Sports Card Analytics

Bubbles and Basketball – 2019 Donruss WNBA Basketball


Welcome to the wonderful world of bubbles. Bubbles can be whimsical, fun, and fascinating. Some are amorphous pockets of air trapped within an impossibly thin skin of liquid, suspended in a delicate balance of equilibrium with the outside world, maintaining just enough surface tension to keep itself intact. Their outer shells shimmer with a rainbow sheen. Joyous and spontaneous, they’re the epitome of carefree fun.

But, hang on a second, this is 2020 we’re talking about. Whimsy, carefree days, and joy seem to be in short supply. Bubbles these days may remind you of the need to socially distance from one another, quarantine, and stress over potential exposure to a disease that can manifest itself with a broad spectrum of consequences. Under these circumstances, professional sports leagues have chosen to create their own form of bubble so they can safely play games and generate revenue. These games will have no fans in the stands. Teams aren’t traveling from city to city. Players, coaches, and their families are staying together without exposure to the outside world. It’s like that impossibly thin skin of liquid that’s holding them all together, separate from their surroundings.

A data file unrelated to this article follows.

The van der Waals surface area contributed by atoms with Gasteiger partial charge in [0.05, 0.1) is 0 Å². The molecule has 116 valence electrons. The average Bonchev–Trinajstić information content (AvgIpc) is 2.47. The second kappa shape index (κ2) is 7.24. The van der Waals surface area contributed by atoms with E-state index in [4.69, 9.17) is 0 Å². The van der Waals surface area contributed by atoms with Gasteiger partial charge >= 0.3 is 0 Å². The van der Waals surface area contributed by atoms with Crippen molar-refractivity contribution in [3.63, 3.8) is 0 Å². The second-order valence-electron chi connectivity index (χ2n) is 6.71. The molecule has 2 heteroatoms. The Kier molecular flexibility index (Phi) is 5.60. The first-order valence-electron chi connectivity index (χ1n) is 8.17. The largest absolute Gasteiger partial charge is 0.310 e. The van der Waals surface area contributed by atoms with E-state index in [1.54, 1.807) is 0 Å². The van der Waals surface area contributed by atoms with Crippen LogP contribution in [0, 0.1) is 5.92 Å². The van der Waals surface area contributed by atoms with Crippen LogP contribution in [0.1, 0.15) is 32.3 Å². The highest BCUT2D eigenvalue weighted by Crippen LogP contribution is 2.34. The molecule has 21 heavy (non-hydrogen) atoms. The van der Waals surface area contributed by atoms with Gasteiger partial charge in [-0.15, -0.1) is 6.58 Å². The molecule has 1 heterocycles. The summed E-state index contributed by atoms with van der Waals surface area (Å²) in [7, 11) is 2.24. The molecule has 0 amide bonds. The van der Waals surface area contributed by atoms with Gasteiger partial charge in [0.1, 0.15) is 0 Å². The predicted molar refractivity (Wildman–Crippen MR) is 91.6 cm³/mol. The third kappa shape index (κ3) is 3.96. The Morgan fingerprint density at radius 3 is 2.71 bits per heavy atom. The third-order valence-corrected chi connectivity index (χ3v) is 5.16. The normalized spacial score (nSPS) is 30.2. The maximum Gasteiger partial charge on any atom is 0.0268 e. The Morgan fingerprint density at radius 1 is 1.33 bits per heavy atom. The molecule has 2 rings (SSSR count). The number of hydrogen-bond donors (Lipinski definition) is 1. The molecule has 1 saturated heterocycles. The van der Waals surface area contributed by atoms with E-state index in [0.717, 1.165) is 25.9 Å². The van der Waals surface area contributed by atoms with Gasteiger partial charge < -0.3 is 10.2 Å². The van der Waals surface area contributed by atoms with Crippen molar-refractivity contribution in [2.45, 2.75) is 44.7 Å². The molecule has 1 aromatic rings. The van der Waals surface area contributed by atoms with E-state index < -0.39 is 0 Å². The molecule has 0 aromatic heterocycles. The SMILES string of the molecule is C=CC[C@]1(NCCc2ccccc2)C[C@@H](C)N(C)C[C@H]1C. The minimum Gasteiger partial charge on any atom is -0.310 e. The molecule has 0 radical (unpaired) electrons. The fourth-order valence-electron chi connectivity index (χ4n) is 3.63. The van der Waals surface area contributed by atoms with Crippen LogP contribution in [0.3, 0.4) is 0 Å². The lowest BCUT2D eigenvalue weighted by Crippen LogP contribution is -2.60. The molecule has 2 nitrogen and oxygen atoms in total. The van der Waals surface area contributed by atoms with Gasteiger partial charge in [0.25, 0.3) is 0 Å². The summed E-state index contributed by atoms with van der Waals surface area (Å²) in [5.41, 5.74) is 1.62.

There has been another bubble of sorts staying top of mind for many basketball card collectors. You know the one. It’s the one that has seen all kinds of cards, especially those residing in plastic slabs, making an ever-steady climb toward price levels that at any other point in collecting history would be considered absolute absurdity. I’ll save my thoughts and analysis on that bubble for another day. But, I mention it because it has inspired me to do some quick analysis on something decidedly the opposite of a basketball card bubble. Consider this the anti-bubble.

Tipoff of the 2020 WNBA season starts in a bubbly IMG Academy setting in Bradenton, FL on Saturday, July 25th. The WNBA is serving as the first of the basketball leagues to begin regular season play in the bubble format. Things got off to a pretty rocky start with regards to bubble accommodations for the players. Some places were looking pretty gross. But, it sounds like things got straightened out though and all is good now.

The very first game of the season features the Seattle Storm versus the New York Liberty. The Storm feature Breanna Stewart, the 2018 WNBA MVP and 2018 WNBA Finals MVP. She is the only WNBA player to hold both honors in the same year. If you haven’t seen her play, you can catch a glimpse of her all-around game in this highlight video. Stewart is good inside, outside, in the open court, and on defense. Her game is complete.